Light-to-heat conversion materials generate great interest due to their widespread applications, notable exemplars being solar energy harvesting and photoprotection. Another more recently identified potential application for such materials is in molecular heaters for agriculture, whose function is to protect crops from extreme cold weather and extend both the growing season and the geographic areas capable of supporting growth, all of which could help reduce food security challenges. To address this demand, a new series of phenolic-based barbituric absorbers of ultraviolet (UV) radiation has been designed and synthesised in a sustainable manner. The photophysics of these molecules has been studied in solution using femtosecond transient electronic and vibrational absorption spectroscopies, allied with computational simulations and their potential toxicity assessed by in silico studies. Following photoexcitation to the lowest singlet excited state, these barbituric absorbers repopulate the electronic ground state with high fidelity on an ultrafast time scale (within a few picoseconds). The energy relaxation pathway includes a twisted intramolecular charge-transfer state as the system evolves out of the Franck–Condon region, internal conversion to the ground electronic state, and subsequent vibrational cooling. These barbituric absorbers display promising light-to-heat conversion capabilities, are predicted to be non-toxic, and demand further study within neighbouring application-based fields.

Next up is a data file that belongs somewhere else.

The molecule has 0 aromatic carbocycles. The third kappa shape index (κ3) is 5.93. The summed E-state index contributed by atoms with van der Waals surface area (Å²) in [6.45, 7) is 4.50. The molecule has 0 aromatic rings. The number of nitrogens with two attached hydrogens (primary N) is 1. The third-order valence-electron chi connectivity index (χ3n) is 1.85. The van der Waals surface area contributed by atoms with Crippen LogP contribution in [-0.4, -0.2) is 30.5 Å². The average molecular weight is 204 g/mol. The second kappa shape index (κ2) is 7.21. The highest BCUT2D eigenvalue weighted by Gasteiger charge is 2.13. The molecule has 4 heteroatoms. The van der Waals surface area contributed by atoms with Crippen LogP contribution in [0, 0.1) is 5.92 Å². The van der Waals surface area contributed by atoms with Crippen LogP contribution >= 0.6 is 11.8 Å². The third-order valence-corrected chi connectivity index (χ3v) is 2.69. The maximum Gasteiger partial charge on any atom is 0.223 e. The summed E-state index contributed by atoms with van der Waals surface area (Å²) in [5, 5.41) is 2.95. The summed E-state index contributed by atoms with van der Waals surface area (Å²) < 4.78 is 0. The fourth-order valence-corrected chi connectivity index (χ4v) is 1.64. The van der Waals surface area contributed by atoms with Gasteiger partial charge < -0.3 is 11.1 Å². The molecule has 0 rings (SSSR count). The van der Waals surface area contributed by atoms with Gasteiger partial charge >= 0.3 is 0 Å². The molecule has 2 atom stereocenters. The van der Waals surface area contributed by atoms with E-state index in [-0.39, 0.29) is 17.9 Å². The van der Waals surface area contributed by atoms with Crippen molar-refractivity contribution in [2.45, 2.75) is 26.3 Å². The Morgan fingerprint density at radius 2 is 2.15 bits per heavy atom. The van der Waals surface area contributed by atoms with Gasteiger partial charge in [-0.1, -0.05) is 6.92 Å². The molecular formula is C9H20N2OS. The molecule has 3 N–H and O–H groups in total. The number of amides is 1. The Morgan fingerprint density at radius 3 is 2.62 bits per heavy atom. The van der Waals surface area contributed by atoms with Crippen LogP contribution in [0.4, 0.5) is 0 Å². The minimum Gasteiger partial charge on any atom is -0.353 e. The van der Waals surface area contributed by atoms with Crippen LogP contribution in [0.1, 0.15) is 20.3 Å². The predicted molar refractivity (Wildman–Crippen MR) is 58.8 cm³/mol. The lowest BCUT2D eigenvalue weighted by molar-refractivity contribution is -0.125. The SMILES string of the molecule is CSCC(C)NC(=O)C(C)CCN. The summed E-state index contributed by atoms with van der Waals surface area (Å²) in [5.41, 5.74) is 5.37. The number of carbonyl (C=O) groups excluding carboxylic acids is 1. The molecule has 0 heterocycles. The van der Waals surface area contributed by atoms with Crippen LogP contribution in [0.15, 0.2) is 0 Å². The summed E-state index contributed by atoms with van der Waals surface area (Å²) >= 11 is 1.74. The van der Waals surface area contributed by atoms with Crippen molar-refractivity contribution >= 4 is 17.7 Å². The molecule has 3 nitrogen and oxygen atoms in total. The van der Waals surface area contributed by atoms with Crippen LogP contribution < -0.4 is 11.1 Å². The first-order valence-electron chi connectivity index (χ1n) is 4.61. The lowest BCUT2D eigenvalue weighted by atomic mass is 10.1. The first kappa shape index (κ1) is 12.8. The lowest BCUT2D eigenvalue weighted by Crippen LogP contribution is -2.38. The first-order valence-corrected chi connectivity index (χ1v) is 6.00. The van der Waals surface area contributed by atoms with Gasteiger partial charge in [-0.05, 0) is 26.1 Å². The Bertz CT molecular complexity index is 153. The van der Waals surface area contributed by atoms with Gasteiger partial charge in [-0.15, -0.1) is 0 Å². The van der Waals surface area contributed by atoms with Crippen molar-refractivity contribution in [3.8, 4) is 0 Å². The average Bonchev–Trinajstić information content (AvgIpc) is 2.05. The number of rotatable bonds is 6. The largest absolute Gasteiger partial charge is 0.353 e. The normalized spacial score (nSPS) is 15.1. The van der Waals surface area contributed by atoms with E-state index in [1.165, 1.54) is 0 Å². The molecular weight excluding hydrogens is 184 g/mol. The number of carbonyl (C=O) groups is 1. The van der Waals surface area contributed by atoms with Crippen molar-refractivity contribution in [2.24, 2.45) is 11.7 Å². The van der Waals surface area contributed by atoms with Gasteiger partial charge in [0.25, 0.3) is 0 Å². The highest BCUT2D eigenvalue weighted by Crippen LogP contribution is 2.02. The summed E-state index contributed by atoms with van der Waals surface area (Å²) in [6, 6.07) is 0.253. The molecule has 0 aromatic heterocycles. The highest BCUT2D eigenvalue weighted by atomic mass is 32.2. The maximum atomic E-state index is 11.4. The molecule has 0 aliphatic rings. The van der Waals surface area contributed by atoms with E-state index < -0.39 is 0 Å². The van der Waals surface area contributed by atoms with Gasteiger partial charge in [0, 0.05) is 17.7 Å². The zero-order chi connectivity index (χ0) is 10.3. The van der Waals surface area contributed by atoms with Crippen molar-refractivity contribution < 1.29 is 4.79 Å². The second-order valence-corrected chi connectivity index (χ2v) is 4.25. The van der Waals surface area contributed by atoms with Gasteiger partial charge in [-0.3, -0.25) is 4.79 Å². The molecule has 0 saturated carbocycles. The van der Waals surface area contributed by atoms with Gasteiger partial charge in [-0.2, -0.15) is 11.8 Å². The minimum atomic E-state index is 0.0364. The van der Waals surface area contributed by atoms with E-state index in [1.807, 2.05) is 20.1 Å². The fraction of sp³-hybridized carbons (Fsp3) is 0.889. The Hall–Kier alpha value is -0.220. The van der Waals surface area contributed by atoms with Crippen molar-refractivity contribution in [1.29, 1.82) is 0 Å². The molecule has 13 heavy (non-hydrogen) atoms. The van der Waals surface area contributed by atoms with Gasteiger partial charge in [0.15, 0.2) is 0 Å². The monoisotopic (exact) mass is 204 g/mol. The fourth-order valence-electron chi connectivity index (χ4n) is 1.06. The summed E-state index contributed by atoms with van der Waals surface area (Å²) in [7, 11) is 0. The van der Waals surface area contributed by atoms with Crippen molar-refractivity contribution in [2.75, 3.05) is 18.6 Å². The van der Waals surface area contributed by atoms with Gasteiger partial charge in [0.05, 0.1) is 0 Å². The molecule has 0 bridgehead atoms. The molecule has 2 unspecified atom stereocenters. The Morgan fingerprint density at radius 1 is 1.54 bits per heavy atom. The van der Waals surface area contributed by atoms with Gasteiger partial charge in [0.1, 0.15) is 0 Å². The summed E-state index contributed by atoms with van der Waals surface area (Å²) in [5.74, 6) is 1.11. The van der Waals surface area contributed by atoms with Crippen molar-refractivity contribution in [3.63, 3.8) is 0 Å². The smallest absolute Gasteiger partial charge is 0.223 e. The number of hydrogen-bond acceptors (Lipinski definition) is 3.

The authors acknowledge the FET-Open grant BoostCrop (grant agreement 828753), the entire BoostCrop (https://boostcrop.eu/) team for their interest in the work and the Warwick Centre for Ultrafast Spectroscopy (WCUS) for the use of transient vibrational absorption spectroscopy (TVAS) and Fluorolog 3 apparatus. T. T. A. thanks the University of Warwick for a PhD studentship through the Chancellor Scholarship. D. J. L. C. thanks EPSRC and the De Beers Group for a PhD studentship facilitated through the Centre for Doctoral Training in Diamond Science and Technology. M. T. do C., J. M. T., and M. B. thank the Centre de Calcul Intensif d’Aix-Marseille for granting access to its high-performance computing resources. B. R., C. P., M. M. M. and F. A. thank the Agence Nationale de la Recherche (grant number ANR-17-CE07-0046), as well as the Grand Reims, Conseil Départemental de la Marne, and the Grand Est region for nancial support. V. G. S. thanks the Royal Society and Leverhulme Trust for a Royal Society Leverhulme Trust Senior Research Fellowship.
© The Royal Society of Chemistry.